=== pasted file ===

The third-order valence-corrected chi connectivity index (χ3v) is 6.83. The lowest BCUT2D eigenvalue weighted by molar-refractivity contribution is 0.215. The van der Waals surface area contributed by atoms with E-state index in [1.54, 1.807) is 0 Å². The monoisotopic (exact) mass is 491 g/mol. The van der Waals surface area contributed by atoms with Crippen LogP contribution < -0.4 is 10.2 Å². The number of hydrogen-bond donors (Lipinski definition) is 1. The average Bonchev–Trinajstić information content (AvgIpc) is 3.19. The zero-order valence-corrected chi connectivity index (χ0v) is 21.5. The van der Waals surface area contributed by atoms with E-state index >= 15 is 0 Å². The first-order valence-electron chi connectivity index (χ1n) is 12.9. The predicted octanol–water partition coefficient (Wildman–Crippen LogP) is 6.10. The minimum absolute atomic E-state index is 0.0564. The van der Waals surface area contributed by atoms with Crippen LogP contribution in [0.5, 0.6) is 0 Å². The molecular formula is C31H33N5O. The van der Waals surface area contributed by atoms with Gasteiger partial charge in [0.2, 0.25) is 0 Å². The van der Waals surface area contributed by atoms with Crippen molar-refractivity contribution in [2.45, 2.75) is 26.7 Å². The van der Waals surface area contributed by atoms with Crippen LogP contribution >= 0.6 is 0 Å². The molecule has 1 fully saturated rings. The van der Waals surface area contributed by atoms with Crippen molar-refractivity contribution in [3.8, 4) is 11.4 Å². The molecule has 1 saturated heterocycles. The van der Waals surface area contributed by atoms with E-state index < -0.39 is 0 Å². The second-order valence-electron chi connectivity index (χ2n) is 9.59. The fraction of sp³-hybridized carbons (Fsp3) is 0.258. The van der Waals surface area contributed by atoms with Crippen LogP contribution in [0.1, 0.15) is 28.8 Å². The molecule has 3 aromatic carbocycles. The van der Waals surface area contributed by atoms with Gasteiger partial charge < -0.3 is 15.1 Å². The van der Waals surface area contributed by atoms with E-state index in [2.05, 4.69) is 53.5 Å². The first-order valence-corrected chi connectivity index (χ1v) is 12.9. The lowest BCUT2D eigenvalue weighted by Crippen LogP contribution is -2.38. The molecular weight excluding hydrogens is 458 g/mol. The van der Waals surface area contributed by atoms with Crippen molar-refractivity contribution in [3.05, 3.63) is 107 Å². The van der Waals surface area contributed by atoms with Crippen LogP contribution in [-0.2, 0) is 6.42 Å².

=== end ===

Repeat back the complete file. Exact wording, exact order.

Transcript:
The third-order valence-corrected chi connectivity index (χ3v) is 6.83. The lowest BCUT2D eigenvalue weighted by molar-refractivity contribution is 0.215. The van der Waals surface area contributed by atoms with E-state index in [1.54, 1.807) is 0 Å². The monoisotopic (exact) mass is 491 g/mol. The van der Waals surface area contributed by atoms with Crippen LogP contribution < -0.4 is 10.2 Å². The number of hydrogen-bond donors (Lipinski definition) is 1. The average Bonchev–Trinajstić information content (AvgIpc) is 3.19. The zero-order valence-corrected chi connectivity index (χ0v) is 21.5. The van der Waals surface area contributed by atoms with E-state index >= 15 is 0 Å². The first-order valence-electron chi connectivity index (χ1n) is 12.9. The predicted octanol–water partition coefficient (Wildman–Crippen LogP) is 6.10. The minimum absolute atomic E-state index is 0.0564. The van der Waals surface area contributed by atoms with Crippen LogP contribution in [0.5, 0.6) is 0 Å². The molecular formula is C31H33N5O. The van der Waals surface area contributed by atoms with Gasteiger partial charge in [0.2, 0.25) is 0 Å². The van der Waals surface area contributed by atoms with Crippen molar-refractivity contribution in [2.45, 2.75) is 26.7 Å². The van der Waals surface area contributed by atoms with Crippen LogP contribution >= 0.6 is 0 Å². The molecule has 1 fully saturated rings. The van der Waals surface area contributed by atoms with Crippen molar-refractivity contribution in [3.8, 4) is 11.4 Å². The molecule has 1 saturated heterocycles. The van der Waals surface area contributed by atoms with E-state index < -0.39 is 0 Å². The second-order valence-electron chi connectivity index (χ2n) is 9.59. The fraction of sp³-hybridized carbons (Fsp3) is 0.258. The van der Waals surface area contributed by atoms with Crippen LogP contribution in [0.1, 0.15) is 28.8 Å². The molecule has 3 aromatic carbocycles. The van der Waals surface area contributed by atoms with Gasteiger partial charge < -0.3 is 15.1 Å². The van der Waals surface area contributed by atoms with E-state index in [2.05, 4.69) is 53.5 Å². The first-order valence-corrected chi connectivity index (χ1v) is 12.9. The lowest BCUT2D eigenvalue weighted by Crippen LogP contribution is -2.38. The molecular weight excluding hydrogens is 458 g/mol. The van der Waals surface area contributed by atoms with Crippen molar-refractivity contribution in [3.05, 3.63) is 107 Å². The van der Waals surface area contributed by atoms with Crippen LogP contribution in [-0.2, 0) is 6.42 Å².